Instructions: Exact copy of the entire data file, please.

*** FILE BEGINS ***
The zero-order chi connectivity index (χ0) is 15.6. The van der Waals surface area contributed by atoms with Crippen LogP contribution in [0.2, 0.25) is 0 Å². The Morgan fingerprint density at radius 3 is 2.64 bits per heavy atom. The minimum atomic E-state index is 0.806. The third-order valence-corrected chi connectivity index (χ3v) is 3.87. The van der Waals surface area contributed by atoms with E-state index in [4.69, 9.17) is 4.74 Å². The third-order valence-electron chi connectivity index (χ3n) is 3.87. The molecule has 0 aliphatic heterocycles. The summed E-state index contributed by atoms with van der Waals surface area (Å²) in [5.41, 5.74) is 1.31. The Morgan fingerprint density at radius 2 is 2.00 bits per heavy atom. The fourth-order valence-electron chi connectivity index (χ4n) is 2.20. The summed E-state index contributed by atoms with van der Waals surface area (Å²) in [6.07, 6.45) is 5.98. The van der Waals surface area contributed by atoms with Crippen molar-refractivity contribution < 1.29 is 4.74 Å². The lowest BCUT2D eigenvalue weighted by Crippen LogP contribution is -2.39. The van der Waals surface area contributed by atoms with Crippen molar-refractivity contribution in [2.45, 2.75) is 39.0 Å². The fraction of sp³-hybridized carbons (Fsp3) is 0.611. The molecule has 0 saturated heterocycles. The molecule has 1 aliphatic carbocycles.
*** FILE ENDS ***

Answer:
The zero-order chi connectivity index (χ0) is 15.6. The van der Waals surface area contributed by atoms with Crippen LogP contribution in [0.2, 0.25) is 0 Å². The Morgan fingerprint density at radius 3 is 2.64 bits per heavy atom. The minimum atomic E-state index is 0.806. The third-order valence-corrected chi connectivity index (χ3v) is 3.87. The van der Waals surface area contributed by atoms with E-state index in [4.69, 9.17) is 4.74 Å². The third-order valence-electron chi connectivity index (χ3n) is 3.87. The molecule has 0 aliphatic heterocycles. The summed E-state index contributed by atoms with van der Waals surface area (Å²) in [5.41, 5.74) is 1.31. The Morgan fingerprint density at radius 2 is 2.00 bits per heavy atom. The fourth-order valence-electron chi connectivity index (χ4n) is 2.20. The summed E-state index contributed by atoms with van der Waals surface area (Å²) in [6.07, 6.45) is 5.98. The van der Waals surface area contributed by atoms with Crippen molar-refractivity contribution < 1.29 is 4.74 Å². The lowest BCUT2D eigenvalue weighted by Crippen LogP contribution is -2.39. The van der Waals surface area contributed by atoms with Crippen molar-refractivity contribution in [2.45, 2.75) is 39.0 Å². The fraction of sp³-hybridized carbons (Fsp3) is 0.611. The molecule has 0 saturated heterocycles. The molecule has 1 aliphatic carbocycles.